Mediation is more than just the “practice of stillness,” it comes ancient traditional practices of yoga and self-reflection. The original word for mediation comes from a Sanskrit word, “Dhyana,” meaning an uninterrupted state of mental concentration upon a single object: higher contemplation.

Over the past decades, mediation across media/America has the lost the purpose and respect for this traditional and significant practice. Mediation is a self-practice that needs to no help or aid but comes for the desire within oneself to reflect among the uncomfortable issues that cause ones to own suffering.


In practice, Dhyana is a practice that an individual becomes self-absorbed into an object, not in terms of vanity, but instead focusing your mind on a person, object, or place so intensely that you merge your conscious as that object. It can seem like a complicated practice, but with an open mind, the practice of Dhyana illustrates how humans can again feel attached and one with the world that surrounds them.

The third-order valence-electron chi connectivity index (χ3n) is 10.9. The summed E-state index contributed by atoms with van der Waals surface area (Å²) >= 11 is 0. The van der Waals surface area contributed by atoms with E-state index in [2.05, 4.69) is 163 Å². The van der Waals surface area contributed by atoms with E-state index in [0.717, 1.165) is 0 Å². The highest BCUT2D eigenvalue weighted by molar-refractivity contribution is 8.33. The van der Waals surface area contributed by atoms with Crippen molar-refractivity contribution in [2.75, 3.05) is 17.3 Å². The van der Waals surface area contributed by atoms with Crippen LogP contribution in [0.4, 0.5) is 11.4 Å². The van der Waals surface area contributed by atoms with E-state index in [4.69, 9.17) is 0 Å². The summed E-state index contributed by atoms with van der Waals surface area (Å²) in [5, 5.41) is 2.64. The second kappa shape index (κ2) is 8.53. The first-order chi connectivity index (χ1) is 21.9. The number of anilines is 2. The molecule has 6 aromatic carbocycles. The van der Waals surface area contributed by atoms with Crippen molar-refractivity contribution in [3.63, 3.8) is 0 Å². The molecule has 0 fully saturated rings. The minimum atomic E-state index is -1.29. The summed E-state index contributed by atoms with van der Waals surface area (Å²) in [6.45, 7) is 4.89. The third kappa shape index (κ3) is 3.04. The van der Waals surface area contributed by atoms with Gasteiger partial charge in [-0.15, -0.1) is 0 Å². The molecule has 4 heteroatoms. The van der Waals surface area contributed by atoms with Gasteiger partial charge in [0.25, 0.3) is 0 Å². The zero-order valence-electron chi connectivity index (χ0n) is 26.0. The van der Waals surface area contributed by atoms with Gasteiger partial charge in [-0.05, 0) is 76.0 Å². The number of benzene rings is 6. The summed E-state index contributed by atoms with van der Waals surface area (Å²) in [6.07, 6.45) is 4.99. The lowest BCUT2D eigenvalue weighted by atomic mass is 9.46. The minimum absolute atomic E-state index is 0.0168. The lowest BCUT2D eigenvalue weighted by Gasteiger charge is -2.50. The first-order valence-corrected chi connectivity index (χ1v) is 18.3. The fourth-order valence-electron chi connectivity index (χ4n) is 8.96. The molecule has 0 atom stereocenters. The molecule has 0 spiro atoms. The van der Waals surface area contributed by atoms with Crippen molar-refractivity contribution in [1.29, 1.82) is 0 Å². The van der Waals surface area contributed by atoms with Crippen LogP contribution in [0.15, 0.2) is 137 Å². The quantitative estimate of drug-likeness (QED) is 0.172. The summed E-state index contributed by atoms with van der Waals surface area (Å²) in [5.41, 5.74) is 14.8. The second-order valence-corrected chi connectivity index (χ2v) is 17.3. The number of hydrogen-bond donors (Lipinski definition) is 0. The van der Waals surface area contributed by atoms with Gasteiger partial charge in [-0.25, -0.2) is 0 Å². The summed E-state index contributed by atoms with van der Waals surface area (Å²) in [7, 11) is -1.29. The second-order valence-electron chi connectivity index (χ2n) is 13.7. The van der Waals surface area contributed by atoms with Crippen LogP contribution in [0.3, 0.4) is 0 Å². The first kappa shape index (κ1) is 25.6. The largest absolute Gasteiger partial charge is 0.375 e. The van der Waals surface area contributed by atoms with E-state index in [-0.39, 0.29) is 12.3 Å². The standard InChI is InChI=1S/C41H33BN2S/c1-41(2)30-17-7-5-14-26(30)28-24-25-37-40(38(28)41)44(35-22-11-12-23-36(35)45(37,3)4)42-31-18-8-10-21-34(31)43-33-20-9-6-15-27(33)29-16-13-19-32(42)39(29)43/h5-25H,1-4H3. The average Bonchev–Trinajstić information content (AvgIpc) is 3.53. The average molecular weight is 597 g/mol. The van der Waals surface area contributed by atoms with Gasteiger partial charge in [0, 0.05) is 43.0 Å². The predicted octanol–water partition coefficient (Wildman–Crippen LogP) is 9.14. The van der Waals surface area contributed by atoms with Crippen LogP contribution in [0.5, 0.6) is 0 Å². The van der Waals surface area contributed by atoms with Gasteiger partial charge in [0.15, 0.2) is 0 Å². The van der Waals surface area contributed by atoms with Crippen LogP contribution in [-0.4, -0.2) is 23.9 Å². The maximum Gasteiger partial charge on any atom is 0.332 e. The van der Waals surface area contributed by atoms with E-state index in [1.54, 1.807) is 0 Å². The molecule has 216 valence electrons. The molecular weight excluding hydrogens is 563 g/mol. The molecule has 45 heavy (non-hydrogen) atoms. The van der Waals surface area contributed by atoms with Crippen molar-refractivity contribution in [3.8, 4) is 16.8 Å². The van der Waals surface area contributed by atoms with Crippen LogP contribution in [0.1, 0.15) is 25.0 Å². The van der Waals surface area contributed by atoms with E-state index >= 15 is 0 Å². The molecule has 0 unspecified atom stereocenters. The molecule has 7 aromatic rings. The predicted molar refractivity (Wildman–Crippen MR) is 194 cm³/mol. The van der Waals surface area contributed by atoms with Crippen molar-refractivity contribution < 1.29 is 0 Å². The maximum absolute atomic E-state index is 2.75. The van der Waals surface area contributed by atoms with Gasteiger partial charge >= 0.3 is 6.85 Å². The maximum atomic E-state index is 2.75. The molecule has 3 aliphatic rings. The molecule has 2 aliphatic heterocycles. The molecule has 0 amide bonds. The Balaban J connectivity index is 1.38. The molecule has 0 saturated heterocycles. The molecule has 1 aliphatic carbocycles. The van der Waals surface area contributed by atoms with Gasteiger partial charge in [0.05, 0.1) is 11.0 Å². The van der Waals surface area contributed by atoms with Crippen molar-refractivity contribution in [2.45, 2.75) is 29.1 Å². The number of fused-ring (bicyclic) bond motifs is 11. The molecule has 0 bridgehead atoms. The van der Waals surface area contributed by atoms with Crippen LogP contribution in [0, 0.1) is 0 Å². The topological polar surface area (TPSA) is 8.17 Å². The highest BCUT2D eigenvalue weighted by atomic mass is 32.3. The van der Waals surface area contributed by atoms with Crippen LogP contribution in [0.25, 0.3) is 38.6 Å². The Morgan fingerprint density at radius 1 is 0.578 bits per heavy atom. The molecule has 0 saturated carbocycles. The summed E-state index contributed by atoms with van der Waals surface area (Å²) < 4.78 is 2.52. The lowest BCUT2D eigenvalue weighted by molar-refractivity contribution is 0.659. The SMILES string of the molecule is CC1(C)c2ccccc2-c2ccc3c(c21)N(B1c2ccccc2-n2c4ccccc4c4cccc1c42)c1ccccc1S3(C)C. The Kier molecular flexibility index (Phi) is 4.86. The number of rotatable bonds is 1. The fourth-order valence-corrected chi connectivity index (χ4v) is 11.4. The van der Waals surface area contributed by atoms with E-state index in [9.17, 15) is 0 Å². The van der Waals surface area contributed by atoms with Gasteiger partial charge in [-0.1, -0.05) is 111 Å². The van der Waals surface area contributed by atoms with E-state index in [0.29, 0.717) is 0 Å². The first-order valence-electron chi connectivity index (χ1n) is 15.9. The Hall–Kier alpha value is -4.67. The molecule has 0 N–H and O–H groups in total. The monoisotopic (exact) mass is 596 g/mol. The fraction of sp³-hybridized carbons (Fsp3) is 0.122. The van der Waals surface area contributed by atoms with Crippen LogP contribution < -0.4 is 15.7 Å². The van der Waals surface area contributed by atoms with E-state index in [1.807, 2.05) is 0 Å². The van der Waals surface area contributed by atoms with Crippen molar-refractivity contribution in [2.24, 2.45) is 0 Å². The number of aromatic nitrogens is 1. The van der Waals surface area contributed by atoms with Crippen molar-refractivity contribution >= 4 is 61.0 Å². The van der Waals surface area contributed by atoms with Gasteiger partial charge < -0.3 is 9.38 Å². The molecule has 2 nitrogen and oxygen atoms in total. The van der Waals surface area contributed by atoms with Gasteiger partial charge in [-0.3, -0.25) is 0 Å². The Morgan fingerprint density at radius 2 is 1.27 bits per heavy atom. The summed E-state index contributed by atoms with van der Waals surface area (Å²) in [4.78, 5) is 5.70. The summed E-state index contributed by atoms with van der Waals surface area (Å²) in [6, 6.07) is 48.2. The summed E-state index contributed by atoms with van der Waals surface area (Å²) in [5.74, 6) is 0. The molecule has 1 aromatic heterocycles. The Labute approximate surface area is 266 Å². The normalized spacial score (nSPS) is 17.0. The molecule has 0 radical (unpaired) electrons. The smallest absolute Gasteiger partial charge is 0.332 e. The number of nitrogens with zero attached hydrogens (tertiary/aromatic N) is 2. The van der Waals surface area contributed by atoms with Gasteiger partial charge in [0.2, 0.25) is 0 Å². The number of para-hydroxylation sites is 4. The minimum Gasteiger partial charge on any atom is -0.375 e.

For many, the idea of not belonging or not having a place in this world comes from the beliefs of feeling separate with the world. With meditation (Dhyana), the practice offers a way to feel whole again and reconnect with the world around us.

By stilling your mind in a comfortable place, silencing your mind and thoughts to focus on one thing wholeheartedly can steer you’re being into feeling connected to the world around you; thus releasing pain, suffering, and anxiety.

To experience life more peacefully and feel life as a flow rather than a tug o war, mediation can recenter your mind and conscious to recognize the connectivity of life and relieve tension that builds within our bodies when we begin to lose sight of how truly connected we are to each other and the rest of the world.


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